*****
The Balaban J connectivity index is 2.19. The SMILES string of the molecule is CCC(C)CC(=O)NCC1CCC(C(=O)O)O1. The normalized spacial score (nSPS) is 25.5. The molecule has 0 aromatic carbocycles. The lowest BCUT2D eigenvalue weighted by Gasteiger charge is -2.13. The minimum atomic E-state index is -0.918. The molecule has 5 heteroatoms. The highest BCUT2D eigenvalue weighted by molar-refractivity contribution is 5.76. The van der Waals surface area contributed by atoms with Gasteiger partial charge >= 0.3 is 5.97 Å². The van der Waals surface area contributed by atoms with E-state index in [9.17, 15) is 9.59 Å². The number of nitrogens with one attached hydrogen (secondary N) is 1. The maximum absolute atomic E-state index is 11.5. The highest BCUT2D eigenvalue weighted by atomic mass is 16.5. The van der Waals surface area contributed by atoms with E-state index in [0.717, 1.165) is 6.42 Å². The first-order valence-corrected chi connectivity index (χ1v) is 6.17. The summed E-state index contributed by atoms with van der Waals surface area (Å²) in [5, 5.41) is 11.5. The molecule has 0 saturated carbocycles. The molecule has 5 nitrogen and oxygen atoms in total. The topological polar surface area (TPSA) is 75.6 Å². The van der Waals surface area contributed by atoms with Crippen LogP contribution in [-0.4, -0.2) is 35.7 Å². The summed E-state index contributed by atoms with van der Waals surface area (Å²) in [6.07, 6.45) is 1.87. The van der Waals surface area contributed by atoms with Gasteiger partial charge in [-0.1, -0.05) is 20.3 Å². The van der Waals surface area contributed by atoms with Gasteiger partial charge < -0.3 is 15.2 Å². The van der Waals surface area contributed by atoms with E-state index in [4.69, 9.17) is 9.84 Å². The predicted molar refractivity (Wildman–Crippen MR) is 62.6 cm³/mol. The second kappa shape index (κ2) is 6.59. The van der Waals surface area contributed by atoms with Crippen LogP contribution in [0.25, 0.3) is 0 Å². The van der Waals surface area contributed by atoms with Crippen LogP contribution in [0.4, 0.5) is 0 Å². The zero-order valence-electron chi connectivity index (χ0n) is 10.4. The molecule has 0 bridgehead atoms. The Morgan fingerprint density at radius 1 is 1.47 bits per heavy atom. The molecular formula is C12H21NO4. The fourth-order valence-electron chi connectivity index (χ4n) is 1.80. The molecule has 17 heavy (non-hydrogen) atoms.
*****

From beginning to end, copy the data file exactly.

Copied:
The Balaban J connectivity index is 2.19. The SMILES string of the molecule is CCC(C)CC(=O)NCC1CCC(C(=O)O)O1. The normalized spacial score (nSPS) is 25.5. The molecule has 0 aromatic carbocycles. The lowest BCUT2D eigenvalue weighted by Gasteiger charge is -2.13. The minimum atomic E-state index is -0.918. The molecule has 5 heteroatoms. The highest BCUT2D eigenvalue weighted by molar-refractivity contribution is 5.76. The van der Waals surface area contributed by atoms with Gasteiger partial charge >= 0.3 is 5.97 Å². The van der Waals surface area contributed by atoms with E-state index in [9.17, 15) is 9.59 Å². The number of nitrogens with one attached hydrogen (secondary N) is 1. The maximum absolute atomic E-state index is 11.5. The highest BCUT2D eigenvalue weighted by atomic mass is 16.5. The van der Waals surface area contributed by atoms with E-state index in [0.717, 1.165) is 6.42 Å². The first-order valence-corrected chi connectivity index (χ1v) is 6.17. The summed E-state index contributed by atoms with van der Waals surface area (Å²) in [5, 5.41) is 11.5. The molecule has 0 saturated carbocycles. The molecule has 5 nitrogen and oxygen atoms in total. The topological polar surface area (TPSA) is 75.6 Å². The van der Waals surface area contributed by atoms with Crippen LogP contribution in [-0.4, -0.2) is 35.7 Å². The summed E-state index contributed by atoms with van der Waals surface area (Å²) in [6.07, 6.45) is 1.87. The van der Waals surface area contributed by atoms with Gasteiger partial charge in [-0.1, -0.05) is 20.3 Å². The van der Waals surface area contributed by atoms with Gasteiger partial charge < -0.3 is 15.2 Å². The van der Waals surface area contributed by atoms with E-state index in [4.69, 9.17) is 9.84 Å². The predicted molar refractivity (Wildman–Crippen MR) is 62.6 cm³/mol. The second kappa shape index (κ2) is 6.59. The van der Waals surface area contributed by atoms with Crippen LogP contribution in [0.25, 0.3) is 0 Å². The van der Waals surface area contributed by atoms with Crippen LogP contribution in [0.4, 0.5) is 0 Å². The zero-order valence-electron chi connectivity index (χ0n) is 10.4. The molecule has 0 bridgehead atoms. The Morgan fingerprint density at radius 1 is 1.47 bits per heavy atom. The molecular formula is C12H21NO4. The fourth-order valence-electron chi connectivity index (χ4n) is 1.80. The molecule has 17 heavy (non-hydrogen) atoms.